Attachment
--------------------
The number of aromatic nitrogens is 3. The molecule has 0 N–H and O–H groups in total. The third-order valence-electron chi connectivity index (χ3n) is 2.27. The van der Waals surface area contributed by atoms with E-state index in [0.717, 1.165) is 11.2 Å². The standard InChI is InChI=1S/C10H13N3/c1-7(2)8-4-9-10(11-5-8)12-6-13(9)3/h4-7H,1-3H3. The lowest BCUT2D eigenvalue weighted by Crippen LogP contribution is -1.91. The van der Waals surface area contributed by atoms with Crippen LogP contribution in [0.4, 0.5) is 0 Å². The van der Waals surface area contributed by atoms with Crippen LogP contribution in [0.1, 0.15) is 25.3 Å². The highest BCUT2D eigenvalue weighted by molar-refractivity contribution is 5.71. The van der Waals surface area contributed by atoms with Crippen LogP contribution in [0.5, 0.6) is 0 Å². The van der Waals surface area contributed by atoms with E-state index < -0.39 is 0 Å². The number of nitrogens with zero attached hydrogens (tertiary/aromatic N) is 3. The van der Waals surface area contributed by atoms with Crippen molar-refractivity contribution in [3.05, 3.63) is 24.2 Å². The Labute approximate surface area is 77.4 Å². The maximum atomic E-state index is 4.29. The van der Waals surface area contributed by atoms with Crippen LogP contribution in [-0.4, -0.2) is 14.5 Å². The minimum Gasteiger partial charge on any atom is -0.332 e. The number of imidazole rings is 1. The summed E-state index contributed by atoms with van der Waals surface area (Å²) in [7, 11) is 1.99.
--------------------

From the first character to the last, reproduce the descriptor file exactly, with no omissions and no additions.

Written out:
The number of aromatic nitrogens is 3. The molecule has 0 N–H and O–H groups in total. The third-order valence-electron chi connectivity index (χ3n) is 2.27. The van der Waals surface area contributed by atoms with E-state index in [0.717, 1.165) is 11.2 Å². The standard InChI is InChI=1S/C10H13N3/c1-7(2)8-4-9-10(11-5-8)12-6-13(9)3/h4-7H,1-3H3. The lowest BCUT2D eigenvalue weighted by Crippen LogP contribution is -1.91. The van der Waals surface area contributed by atoms with Crippen LogP contribution in [0.4, 0.5) is 0 Å². The van der Waals surface area contributed by atoms with Crippen LogP contribution in [0.1, 0.15) is 25.3 Å². The highest BCUT2D eigenvalue weighted by molar-refractivity contribution is 5.71. The van der Waals surface area contributed by atoms with Crippen LogP contribution in [0.5, 0.6) is 0 Å². The van der Waals surface area contributed by atoms with E-state index < -0.39 is 0 Å². The number of nitrogens with zero attached hydrogens (tertiary/aromatic N) is 3. The van der Waals surface area contributed by atoms with Crippen molar-refractivity contribution in [3.05, 3.63) is 24.2 Å². The Labute approximate surface area is 77.4 Å². The maximum atomic E-state index is 4.29. The van der Waals surface area contributed by atoms with Crippen LogP contribution in [-0.4, -0.2) is 14.5 Å². The minimum Gasteiger partial charge on any atom is -0.332 e. The number of imidazole rings is 1. The summed E-state index contributed by atoms with van der Waals surface area (Å²) in [7, 11) is 1.99.